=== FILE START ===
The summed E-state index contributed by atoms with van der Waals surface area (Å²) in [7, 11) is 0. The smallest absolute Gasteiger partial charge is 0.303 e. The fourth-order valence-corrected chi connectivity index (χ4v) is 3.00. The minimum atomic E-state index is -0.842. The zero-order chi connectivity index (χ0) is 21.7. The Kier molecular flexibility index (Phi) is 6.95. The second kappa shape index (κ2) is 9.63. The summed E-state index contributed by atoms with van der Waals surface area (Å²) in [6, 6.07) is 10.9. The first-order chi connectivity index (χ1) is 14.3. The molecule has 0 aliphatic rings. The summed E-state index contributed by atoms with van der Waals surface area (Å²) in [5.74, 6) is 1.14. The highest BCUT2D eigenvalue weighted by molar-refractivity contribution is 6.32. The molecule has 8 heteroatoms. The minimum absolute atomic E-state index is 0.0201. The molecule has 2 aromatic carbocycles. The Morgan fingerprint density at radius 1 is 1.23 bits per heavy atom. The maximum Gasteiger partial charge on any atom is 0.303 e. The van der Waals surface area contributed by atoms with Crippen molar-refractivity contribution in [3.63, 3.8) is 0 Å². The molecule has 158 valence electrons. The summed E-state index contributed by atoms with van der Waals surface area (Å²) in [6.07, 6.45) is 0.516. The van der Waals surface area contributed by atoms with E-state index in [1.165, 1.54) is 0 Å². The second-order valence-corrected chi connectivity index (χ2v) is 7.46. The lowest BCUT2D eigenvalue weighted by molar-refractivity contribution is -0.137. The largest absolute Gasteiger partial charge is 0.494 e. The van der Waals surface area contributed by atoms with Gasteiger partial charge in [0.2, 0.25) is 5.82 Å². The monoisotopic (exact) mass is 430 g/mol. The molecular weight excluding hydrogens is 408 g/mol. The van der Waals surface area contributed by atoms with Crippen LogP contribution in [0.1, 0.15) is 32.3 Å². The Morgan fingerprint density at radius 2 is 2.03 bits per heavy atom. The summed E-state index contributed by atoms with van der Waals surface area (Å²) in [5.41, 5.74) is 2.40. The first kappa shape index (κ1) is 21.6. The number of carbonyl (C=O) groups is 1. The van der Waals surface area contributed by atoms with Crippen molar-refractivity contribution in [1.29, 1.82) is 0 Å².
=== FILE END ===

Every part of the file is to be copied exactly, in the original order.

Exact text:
The summed E-state index contributed by atoms with van der Waals surface area (Å²) in [7, 11) is 0. The smallest absolute Gasteiger partial charge is 0.303 e. The fourth-order valence-corrected chi connectivity index (χ4v) is 3.00. The minimum atomic E-state index is -0.842. The zero-order chi connectivity index (χ0) is 21.7. The Kier molecular flexibility index (Phi) is 6.95. The second kappa shape index (κ2) is 9.63. The summed E-state index contributed by atoms with van der Waals surface area (Å²) in [6, 6.07) is 10.9. The first-order chi connectivity index (χ1) is 14.3. The molecule has 0 aliphatic rings. The summed E-state index contributed by atoms with van der Waals surface area (Å²) in [5.74, 6) is 1.14. The highest BCUT2D eigenvalue weighted by molar-refractivity contribution is 6.32. The molecule has 8 heteroatoms. The minimum absolute atomic E-state index is 0.0201. The molecule has 2 aromatic carbocycles. The Morgan fingerprint density at radius 1 is 1.23 bits per heavy atom. The maximum Gasteiger partial charge on any atom is 0.303 e. The van der Waals surface area contributed by atoms with Crippen molar-refractivity contribution in [3.63, 3.8) is 0 Å². The molecule has 158 valence electrons. The summed E-state index contributed by atoms with van der Waals surface area (Å²) in [6.07, 6.45) is 0.516. The van der Waals surface area contributed by atoms with E-state index in [1.165, 1.54) is 0 Å². The second-order valence-corrected chi connectivity index (χ2v) is 7.46. The lowest BCUT2D eigenvalue weighted by molar-refractivity contribution is -0.137. The largest absolute Gasteiger partial charge is 0.494 e. The van der Waals surface area contributed by atoms with Gasteiger partial charge in [0.2, 0.25) is 5.82 Å². The monoisotopic (exact) mass is 430 g/mol. The molecular weight excluding hydrogens is 408 g/mol. The van der Waals surface area contributed by atoms with Crippen LogP contribution in [0.1, 0.15) is 32.3 Å². The Morgan fingerprint density at radius 2 is 2.03 bits per heavy atom. The summed E-state index contributed by atoms with van der Waals surface area (Å²) in [5.41, 5.74) is 2.40. The first kappa shape index (κ1) is 21.6. The number of carbonyl (C=O) groups is 1. The van der Waals surface area contributed by atoms with Crippen molar-refractivity contribution in [1.29, 1.82) is 0 Å².